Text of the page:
Adani’s Dhamra LNG Terminal Based In Odisha, India Receives Its First Cargo

The newly built, Rs 6,000 crore LNG import facility based in Dhamra on the Odisha coast, owned by the well-known Adani Group and the French firm TotalEnergies, has received its first shipment of liquefied natural gas (LNG).

First Cargo
Image for representation purposes only

The fuel will be used to make CNG, steel, fertilizers, and cooking gas, transforming the entire landscape of Eastern India. The natural gas in its frozen state (LNG), which will be utilized to commission this facility, arrived in a Qatari vessel dubbed “Milaha Ras Laffan” at the port of Dhamra on 1 April.

About 45 days will be needed for testing and commissioning, after which commercial operations are expected to commence. To boost the utilization of natural gas in the nation’s energy mix from 6.3% to 15% by 2030, Narendra Modi must start the 5-million-ton-per-year LNG import terminal.

The second facility for LNG import on the east coast, Dhamra, until now, is the only one in eastern India. The other five terminals are based on the nation’s western coast (one in Maharashtra, three in Gujarat, and one in Kerala).

The cargo delivered on 1 April would be used by Adani Total Pvt Ltd, in which TotalEnergies SE and Adani Group each own a 50% stake to carry out safety and security checks and test systems. After passing inspections, the terminal will be prepared to start operations for profit, with an import of 2.2–2.3 million tons of LNG within the first year and a ramp-up to optimum capacity by the next.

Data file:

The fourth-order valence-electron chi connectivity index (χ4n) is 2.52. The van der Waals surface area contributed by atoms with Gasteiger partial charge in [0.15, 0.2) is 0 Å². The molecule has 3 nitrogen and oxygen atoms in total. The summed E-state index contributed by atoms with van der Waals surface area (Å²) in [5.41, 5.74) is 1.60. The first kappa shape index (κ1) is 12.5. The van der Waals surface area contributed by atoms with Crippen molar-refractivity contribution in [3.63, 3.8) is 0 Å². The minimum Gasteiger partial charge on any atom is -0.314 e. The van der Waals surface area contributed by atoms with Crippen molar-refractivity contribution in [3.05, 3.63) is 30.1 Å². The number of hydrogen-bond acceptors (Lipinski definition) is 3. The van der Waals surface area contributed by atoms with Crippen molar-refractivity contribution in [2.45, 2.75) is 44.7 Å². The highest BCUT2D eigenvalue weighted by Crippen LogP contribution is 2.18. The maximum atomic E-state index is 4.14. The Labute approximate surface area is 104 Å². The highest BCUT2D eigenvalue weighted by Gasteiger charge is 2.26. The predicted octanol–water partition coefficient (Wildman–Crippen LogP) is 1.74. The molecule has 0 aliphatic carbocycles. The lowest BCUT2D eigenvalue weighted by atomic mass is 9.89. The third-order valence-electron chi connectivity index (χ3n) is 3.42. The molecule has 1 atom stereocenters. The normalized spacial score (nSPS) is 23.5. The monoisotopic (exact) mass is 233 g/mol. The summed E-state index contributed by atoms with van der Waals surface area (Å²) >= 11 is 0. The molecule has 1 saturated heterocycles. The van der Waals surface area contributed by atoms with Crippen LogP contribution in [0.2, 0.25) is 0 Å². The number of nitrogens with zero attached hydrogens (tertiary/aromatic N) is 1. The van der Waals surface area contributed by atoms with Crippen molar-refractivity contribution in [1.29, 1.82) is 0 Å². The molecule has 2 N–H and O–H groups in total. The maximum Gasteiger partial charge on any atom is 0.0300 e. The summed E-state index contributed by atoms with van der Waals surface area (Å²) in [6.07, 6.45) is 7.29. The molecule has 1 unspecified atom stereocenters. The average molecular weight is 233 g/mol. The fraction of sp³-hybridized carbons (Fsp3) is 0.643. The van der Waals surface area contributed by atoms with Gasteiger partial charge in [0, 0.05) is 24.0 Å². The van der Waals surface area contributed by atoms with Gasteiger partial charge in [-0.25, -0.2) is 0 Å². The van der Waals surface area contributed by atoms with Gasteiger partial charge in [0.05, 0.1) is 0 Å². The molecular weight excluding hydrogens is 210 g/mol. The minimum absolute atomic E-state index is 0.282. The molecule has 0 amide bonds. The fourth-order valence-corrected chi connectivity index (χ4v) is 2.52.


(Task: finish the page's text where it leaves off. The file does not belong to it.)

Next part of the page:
On 21 March, Qatargas loaded the Milaha Ras Laffan, a ship with a capacity of 135,000 cubic meters. TotalEnergies reportedly furnished test shipments from its inventory. Indian Oil Corporation (IOC) and GAIL (India) Ltd. have reserved capacities at the tolling hub Dhamra.

At the terminal, LNG will be imported and transformed into gas before it gets routed to fertilizer factories and refineries. It will also be transformed into CNG and then used for driving vehicles. It will also find usage in household kitchens for cooking purposes.

It has a 20-year take-or-pay contract to offer IOC three million tons of LNG re-gasification services annually. GAIL, on the other hand, has 1.5 million tons a year.

Officials mentioned that the commissioning cargo had been delivered on Utkal Divas, the day Odisha was established in 1936. The terminal’s commissioning has officially begun, with a few steps to be accomplished within a few weeks.

The terminal will boast the capacity to berth the ultimate variety of LNG tankers throughout the year and move gas via trucks, pipelines, or reloaded vessels. It contains two of the nation’s largest storage tanks, each with a capacity of 180,000 cubic meters.

Reference: The Economic Times, ET Infra

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